Any game isn’t without its faults, and Dark Souls has had a fair share of its own. If you’re the eagle-eyed gamer, you’ll likely encounter some of these elements that can be a bit frustrating to deal with.
- In this game, some hitboxes tend to be hit-or-miss (heh).
- And sadly, online play is perhaps the jankiest part of the game, with 1-versus-1 being extremely frustrating. Imagine, if either party lags, it likely results in people being teleported everywhere. Someone can suddenly appear behind you, akin to edgy bois appearing behind you quipping “Nothing personnel, kid.”
- The PC port of Dark Souls has been highly regarded as badly-optimized.
It’s thanks to fan modders that a lot of people can play a “fixed” version of the game. And folks from From Software were quick to address these mistakes, making sure the subsequent Dark Souls PC ports were much more appealing to gamers.
All Tied In A Neat Package
Dark Souls is indeed entertaining, and sometimes in an annoying manner. For us, this means the game tries to tell us to try all sorts of plans, strategies, and tactics to dominate its mechanics and show it who’s the boss. And the thrill in proving such is out of this world.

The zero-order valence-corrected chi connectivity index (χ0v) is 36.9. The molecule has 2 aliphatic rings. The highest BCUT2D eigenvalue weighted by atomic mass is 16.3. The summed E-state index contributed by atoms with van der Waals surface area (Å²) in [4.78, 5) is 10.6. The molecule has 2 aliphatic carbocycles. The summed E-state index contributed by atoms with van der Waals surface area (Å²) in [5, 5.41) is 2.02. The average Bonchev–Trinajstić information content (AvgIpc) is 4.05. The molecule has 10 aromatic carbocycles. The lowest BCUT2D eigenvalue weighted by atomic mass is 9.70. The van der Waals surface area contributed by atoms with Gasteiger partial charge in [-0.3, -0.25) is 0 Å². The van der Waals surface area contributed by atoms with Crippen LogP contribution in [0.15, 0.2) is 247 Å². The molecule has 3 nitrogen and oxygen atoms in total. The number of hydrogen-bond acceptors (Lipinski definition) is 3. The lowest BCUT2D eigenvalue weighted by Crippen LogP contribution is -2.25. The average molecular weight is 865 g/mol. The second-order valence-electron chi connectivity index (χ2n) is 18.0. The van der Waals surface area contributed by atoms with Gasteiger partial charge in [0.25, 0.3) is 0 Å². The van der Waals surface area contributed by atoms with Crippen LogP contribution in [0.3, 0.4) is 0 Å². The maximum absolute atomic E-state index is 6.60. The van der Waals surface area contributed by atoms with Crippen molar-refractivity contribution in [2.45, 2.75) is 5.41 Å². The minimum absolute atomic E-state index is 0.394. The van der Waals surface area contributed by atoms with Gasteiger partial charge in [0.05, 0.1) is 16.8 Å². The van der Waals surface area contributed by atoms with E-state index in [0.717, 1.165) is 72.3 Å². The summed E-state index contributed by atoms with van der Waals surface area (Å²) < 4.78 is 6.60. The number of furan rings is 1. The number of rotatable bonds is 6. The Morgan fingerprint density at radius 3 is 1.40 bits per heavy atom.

That being said, Dark Souls has made its mark on fans and video game history alike. It brought amazing gameplay and world-building in its own unique packaging.
And if there’s anything Dark Souls proves, it’s that different titles appeal to everyone in different ways. A game doesn’t have to be liked by everyone in order to be “good,” and not all games should cater to all audiences. Some might argue Dark Souls being in its own niche is a disadvantage, and others might say Dark Souls is the kind of material that “isn’t for everyone.”
Voicing our point on the matter will take a huge chunk of time for discussion. And we think that’s what makes Dark Souls amazing – its approach to difficulty has opened dialogue for all sorts of gamers to voice their opinions on the medium.
See Us Die, err Play!
Don’t get us wrong – we’re not putting Dark Souls on a pedestal. When someone finishes Dark Souls, that’s an accomplishment. However, so too is finishing any other game that you’ve grown to love. If you’re the kind of gamer who loves a good challenge, then Dark Souls is definitely a title you should try. And if you’re the kind of gamer who wants to try something new, then Dark Souls might keep you entertained.
And while the Dark Souls story has concluded with the third installation, many will still be looking forward to FromSoft’s new games as evidenced with recently released Sekiro and upcoming game with George R. R. Martin, Elden Rings.
We can agree that gamers do have different sentiments to Dark Souls. However, we can also all agree that Dark Souls is a completely different beast on its own. And while a lot of games – both from FromSoft and from other publishers – have started to rely on the so-called “Souls formula,” we can’t deny the kind of impact Dark Souls has given to the gaming community.
But if you’re really here to see us stop ourselves from rage-quitting, then you really should watch our #WAGPlays.